The Girl Who Circumnavigated Fairyland –Catherynne Valente

The Girl Who Circumnavigated Fairyland in a Ship of Her Own Making by Catherynne Valente is like a finely made pastry with layers of cream, strawberries and honey, mixed in with dashes of spicy cinnamon and a hint of savory salt. Oh yes.

[What the heck is going on outside?]

Readers in other book threads mentioned Valente’s Orphan Tales books (there are two), and after having read those, well, it was a no-brainer to read her newly released book with this impossibly long title. It’s already won the Andre Norton Award, and blurbs on the cover by Neil Gaiman, Tamora Peirce, Holly Black and Peter S. Beagle.

Now, aside from all the effusive praise by the big name writers, is it worth the read? Hell yes!

Valente once again ventures in fairy tale land merrily subverting and banging down hard on gender inequalities in the real (fairy) world with a velvet covered anvil of get-a-clue. There’s a terrific sequence involving creatures who study postdoctoral magic, and while it’s pointed out that only females born on Tuesdays get to study this deep magic, the credit for a discovery is casually given to a male (by a male)–and he is immediately corrected by a female character who says, “Men are so awfully fond of attributing women’s work to their brothers!”

The Girl in the title is September, a twelve year old girl in the United States whose father is a soldier in World War Two and whose mother is a mechanic putting airplanes together. She’s swept into Fairyland by Greenwind on his friend Leopard. Her being carried away is similiar to the way Persephone was carried off (minus Hades’ motive), and it’s important later on in the book.

Valente populates her story with fantastical creatures, like a golem made of soap, a half Wyvern half library creature; a green jacket; Calpurnia Farthing, wild velocipede rider; Nasnas, half-people who combine to make a whole person; and plenty of others including a pair of witches who explain why they share a husband. It’s all very logically explained as are a few other relationships in the book. And of course, there’s the Marquess the clever, evil girl about September’s age who rules Fairyland with an iron fist.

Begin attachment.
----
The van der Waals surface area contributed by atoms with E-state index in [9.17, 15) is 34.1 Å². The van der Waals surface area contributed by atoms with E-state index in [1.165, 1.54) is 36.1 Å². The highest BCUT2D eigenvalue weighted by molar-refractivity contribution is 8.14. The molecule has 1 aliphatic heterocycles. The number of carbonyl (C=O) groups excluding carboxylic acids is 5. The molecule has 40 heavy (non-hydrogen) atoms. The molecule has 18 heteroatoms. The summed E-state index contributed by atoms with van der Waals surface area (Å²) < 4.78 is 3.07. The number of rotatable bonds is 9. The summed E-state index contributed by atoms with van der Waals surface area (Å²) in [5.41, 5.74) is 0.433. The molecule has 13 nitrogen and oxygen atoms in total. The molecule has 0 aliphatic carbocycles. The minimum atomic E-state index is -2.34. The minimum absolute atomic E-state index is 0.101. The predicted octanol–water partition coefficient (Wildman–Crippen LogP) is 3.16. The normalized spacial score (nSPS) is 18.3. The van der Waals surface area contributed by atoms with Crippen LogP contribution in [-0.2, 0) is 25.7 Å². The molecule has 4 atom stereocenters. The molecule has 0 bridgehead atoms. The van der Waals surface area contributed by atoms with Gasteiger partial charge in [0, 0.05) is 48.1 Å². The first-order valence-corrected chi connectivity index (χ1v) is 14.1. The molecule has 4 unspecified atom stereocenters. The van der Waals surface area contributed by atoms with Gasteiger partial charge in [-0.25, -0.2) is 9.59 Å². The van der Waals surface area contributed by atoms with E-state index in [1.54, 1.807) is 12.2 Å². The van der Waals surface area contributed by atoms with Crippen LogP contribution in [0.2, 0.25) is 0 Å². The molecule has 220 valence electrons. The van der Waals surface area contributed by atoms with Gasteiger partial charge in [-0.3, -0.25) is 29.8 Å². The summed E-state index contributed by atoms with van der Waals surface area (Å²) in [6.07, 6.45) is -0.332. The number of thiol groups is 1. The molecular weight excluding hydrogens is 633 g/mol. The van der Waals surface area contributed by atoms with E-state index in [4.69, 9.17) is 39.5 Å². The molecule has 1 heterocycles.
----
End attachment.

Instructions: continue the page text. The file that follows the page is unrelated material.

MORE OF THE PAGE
The story has several mysteries woven through September’s odyssey, not the least of which is, what happened to Queen Mallow, whom everyone loved, who tamed Fairyland and gave it its golden age? Why does the Marquess want September to find Queen Mallow’s sword? And there’s a lot more. Every chapter, every place, that September travels through keeps her off-guard. She’s a smart girl, more compassionate and caring than she realizes, with a powerful sense of right and wrong, and the ability to choose the hard path over the easy one. And she asks the right questions! Have you ever read a book where the protagonist never *asks* the right questions, never asking questions at all, assuming they’re getting all the information they need, or coming into bad situations because things weren’t explained to them at all, because they failed so horribly at asking questions and getting them answered?

September usually asks the right questions and other characters also guide her to asking the questions that will give her answers she’ll need (most of the time), and even so, she still gets into trouble. Oh, if only more writers would do this. September would make a fabulous private eye in any urban fantasy or mystery novel.  Valente will sometimes overdo the September guiding, but that’s also a function of the subgenre she’s writing in (child goes through the portal, finds herself in a strange country).

There’s so much more than I thought possible packed into this story, every chapter had something new. Half-way through the book, I kept thinking there was no way Valente could top this or that chapter, or have anything else happen to her characters, and I was constantly wrong.

Highly recommended.

That’s weird. I hear more LOUD screaming from the freeway, and crashes, and a lot of helicopters in the air, like yesterday. The heli’s are shaking our windows, they’re so close. And screaming in the street? What? Lots of police sirens.

Okay, this is weirder-I locked our front gate after I saw a few neighbors stumbling down the street. There’s a truck in the back yard of a neighbor by the freeway. It’s smoking, and there’s some people up walking that look like they should be dead, or at least in shock. I’m calling my husband. In a minute, I’m going to get my kid from school. Crap. They’re *moaning* and I saw one attack another neighbor walking her dog! Be back later-I gotta get my kid!

ETA: Welcome to Blog Like It’s the Apocalypse 2011! 😀


  1. Gabriella says

    Damn, my library doesn’t have this one. I reserved another of her books, The Hbaitation of the Blessed.

  2. Maria says

    Barricade the windows when you get home, okay? We just finished reinforcing the windows in my building, and honestly I’m just glad I can’t see what’s looking in.

    I’m glad to hear this book is so awesome. I met the author at WisCon and she’s gloriously awesome (and doesn’t know how to set up a keg! lol) — I hope she’s in a safe house somewhere.

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